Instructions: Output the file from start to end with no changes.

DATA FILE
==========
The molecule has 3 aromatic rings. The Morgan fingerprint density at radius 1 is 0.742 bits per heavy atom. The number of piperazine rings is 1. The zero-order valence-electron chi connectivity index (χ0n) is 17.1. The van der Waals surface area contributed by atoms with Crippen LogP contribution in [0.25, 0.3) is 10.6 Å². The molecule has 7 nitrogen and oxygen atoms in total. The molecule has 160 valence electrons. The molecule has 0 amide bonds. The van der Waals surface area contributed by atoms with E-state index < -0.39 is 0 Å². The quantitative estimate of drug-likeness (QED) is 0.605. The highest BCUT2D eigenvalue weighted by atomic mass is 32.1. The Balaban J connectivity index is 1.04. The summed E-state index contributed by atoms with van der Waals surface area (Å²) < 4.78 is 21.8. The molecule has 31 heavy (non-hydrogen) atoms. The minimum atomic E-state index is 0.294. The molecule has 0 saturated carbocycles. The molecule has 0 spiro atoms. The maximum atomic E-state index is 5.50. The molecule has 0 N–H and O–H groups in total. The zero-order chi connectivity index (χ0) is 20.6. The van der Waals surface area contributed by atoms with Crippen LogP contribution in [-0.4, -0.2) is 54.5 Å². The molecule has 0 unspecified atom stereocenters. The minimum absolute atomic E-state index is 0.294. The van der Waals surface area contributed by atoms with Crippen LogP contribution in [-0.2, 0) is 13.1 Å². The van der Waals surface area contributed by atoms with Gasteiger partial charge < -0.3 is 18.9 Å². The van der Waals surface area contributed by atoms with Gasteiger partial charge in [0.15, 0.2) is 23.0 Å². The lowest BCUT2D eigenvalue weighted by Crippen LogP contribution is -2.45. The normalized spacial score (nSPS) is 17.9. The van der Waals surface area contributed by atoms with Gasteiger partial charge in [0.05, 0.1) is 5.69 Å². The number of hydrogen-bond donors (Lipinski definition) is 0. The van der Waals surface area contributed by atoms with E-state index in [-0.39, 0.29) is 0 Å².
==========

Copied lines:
The molecule has 3 aromatic rings. The Morgan fingerprint density at radius 1 is 0.742 bits per heavy atom. The number of piperazine rings is 1. The zero-order valence-electron chi connectivity index (χ0n) is 17.1. The van der Waals surface area contributed by atoms with Crippen LogP contribution in [0.25, 0.3) is 10.6 Å². The molecule has 7 nitrogen and oxygen atoms in total. The molecule has 160 valence electrons. The molecule has 0 amide bonds. The van der Waals surface area contributed by atoms with E-state index < -0.39 is 0 Å². The quantitative estimate of drug-likeness (QED) is 0.605. The highest BCUT2D eigenvalue weighted by atomic mass is 32.1. The Balaban J connectivity index is 1.04. The summed E-state index contributed by atoms with van der Waals surface area (Å²) < 4.78 is 21.8. The molecule has 31 heavy (non-hydrogen) atoms. The minimum atomic E-state index is 0.294. The molecule has 0 saturated carbocycles. The molecule has 0 spiro atoms. The maximum atomic E-state index is 5.50. The molecule has 0 N–H and O–H groups in total. The zero-order chi connectivity index (χ0) is 20.6. The van der Waals surface area contributed by atoms with Crippen LogP contribution in [-0.4, -0.2) is 54.5 Å². The molecule has 0 unspecified atom stereocenters. The minimum absolute atomic E-state index is 0.294. The van der Waals surface area contributed by atoms with Crippen LogP contribution in [-0.2, 0) is 13.1 Å². The van der Waals surface area contributed by atoms with Gasteiger partial charge < -0.3 is 18.9 Å². The van der Waals surface area contributed by atoms with Gasteiger partial charge in [0.15, 0.2) is 23.0 Å². The lowest BCUT2D eigenvalue weighted by Crippen LogP contribution is -2.45. The normalized spacial score (nSPS) is 17.9. The van der Waals surface area contributed by atoms with Gasteiger partial charge in [0.05, 0.1) is 5.69 Å². The number of hydrogen-bond donors (Lipinski definition) is 0. The van der Waals surface area contributed by atoms with E-state index in [-0.39, 0.29) is 0 Å².